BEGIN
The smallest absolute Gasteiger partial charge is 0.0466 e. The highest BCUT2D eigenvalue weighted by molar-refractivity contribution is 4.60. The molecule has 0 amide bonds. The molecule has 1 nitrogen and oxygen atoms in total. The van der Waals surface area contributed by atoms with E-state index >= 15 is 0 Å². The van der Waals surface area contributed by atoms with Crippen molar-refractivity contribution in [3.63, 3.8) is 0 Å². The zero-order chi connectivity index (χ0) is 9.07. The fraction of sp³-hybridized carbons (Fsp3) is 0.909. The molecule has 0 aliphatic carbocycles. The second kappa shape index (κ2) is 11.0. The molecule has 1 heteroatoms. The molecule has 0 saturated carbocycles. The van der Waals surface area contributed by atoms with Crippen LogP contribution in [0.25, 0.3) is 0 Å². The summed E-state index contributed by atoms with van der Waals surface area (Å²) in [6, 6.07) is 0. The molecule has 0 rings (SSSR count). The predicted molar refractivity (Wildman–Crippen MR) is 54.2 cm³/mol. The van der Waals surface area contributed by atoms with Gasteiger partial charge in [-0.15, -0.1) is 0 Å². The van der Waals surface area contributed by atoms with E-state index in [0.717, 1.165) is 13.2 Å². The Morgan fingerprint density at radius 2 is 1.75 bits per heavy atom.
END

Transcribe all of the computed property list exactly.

The smallest absolute Gasteiger partial charge is 0.0466 e. The highest BCUT2D eigenvalue weighted by molar-refractivity contribution is 4.60. The molecule has 0 amide bonds. The molecule has 1 nitrogen and oxygen atoms in total. The van der Waals surface area contributed by atoms with E-state index >= 15 is 0 Å². The van der Waals surface area contributed by atoms with Crippen molar-refractivity contribution in [3.63, 3.8) is 0 Å². The zero-order chi connectivity index (χ0) is 9.07. The fraction of sp³-hybridized carbons (Fsp3) is 0.909. The molecule has 0 aliphatic carbocycles. The second kappa shape index (κ2) is 11.0. The molecule has 1 heteroatoms. The molecule has 0 saturated carbocycles. The van der Waals surface area contributed by atoms with Crippen LogP contribution in [0.25, 0.3) is 0 Å². The summed E-state index contributed by atoms with van der Waals surface area (Å²) in [6, 6.07) is 0. The molecule has 0 rings (SSSR count). The predicted molar refractivity (Wildman–Crippen MR) is 54.2 cm³/mol. The van der Waals surface area contributed by atoms with Gasteiger partial charge in [-0.15, -0.1) is 0 Å². The van der Waals surface area contributed by atoms with E-state index in [0.717, 1.165) is 13.2 Å². The Morgan fingerprint density at radius 2 is 1.75 bits per heavy atom.